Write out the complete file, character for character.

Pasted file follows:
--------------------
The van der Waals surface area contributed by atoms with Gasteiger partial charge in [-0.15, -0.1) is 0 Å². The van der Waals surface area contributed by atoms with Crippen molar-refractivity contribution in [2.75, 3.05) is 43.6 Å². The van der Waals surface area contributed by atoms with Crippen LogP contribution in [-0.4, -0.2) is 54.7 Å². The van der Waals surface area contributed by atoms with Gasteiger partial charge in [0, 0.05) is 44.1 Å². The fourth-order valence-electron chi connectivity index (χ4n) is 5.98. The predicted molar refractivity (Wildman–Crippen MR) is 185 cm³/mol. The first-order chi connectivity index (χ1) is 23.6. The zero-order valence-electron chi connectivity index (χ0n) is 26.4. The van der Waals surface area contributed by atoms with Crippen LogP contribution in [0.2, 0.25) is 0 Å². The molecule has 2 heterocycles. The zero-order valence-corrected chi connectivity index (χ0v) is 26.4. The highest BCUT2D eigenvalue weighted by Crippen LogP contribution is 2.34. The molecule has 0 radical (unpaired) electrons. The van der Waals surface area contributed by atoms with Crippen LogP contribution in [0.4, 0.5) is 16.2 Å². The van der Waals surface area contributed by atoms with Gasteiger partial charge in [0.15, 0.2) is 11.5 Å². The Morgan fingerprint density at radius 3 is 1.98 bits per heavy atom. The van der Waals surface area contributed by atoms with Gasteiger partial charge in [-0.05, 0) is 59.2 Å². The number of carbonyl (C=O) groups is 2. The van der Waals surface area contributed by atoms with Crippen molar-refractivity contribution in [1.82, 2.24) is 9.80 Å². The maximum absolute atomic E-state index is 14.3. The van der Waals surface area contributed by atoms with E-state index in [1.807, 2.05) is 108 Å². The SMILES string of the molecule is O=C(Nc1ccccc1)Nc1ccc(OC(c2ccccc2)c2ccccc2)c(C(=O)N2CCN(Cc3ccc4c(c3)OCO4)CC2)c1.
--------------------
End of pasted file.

The van der Waals surface area contributed by atoms with Gasteiger partial charge in [-0.15, -0.1) is 0 Å². The van der Waals surface area contributed by atoms with Crippen molar-refractivity contribution in [2.75, 3.05) is 43.6 Å². The van der Waals surface area contributed by atoms with Crippen LogP contribution in [-0.4, -0.2) is 54.7 Å². The van der Waals surface area contributed by atoms with Gasteiger partial charge in [0, 0.05) is 44.1 Å². The fourth-order valence-electron chi connectivity index (χ4n) is 5.98. The predicted molar refractivity (Wildman–Crippen MR) is 185 cm³/mol. The first-order chi connectivity index (χ1) is 23.6. The zero-order valence-electron chi connectivity index (χ0n) is 26.4. The van der Waals surface area contributed by atoms with Crippen LogP contribution in [0.2, 0.25) is 0 Å². The molecule has 2 heterocycles. The zero-order valence-corrected chi connectivity index (χ0v) is 26.4. The highest BCUT2D eigenvalue weighted by Crippen LogP contribution is 2.34. The molecule has 0 radical (unpaired) electrons. The van der Waals surface area contributed by atoms with Crippen LogP contribution in [0.4, 0.5) is 16.2 Å². The van der Waals surface area contributed by atoms with Gasteiger partial charge in [0.15, 0.2) is 11.5 Å². The Morgan fingerprint density at radius 3 is 1.98 bits per heavy atom. The van der Waals surface area contributed by atoms with Gasteiger partial charge in [-0.05, 0) is 59.2 Å². The number of carbonyl (C=O) groups is 2. The van der Waals surface area contributed by atoms with Crippen molar-refractivity contribution in [1.82, 2.24) is 9.80 Å². The maximum absolute atomic E-state index is 14.3. The van der Waals surface area contributed by atoms with E-state index in [1.807, 2.05) is 108 Å². The SMILES string of the molecule is O=C(Nc1ccccc1)Nc1ccc(OC(c2ccccc2)c2ccccc2)c(C(=O)N2CCN(Cc3ccc4c(c3)OCO4)CC2)c1.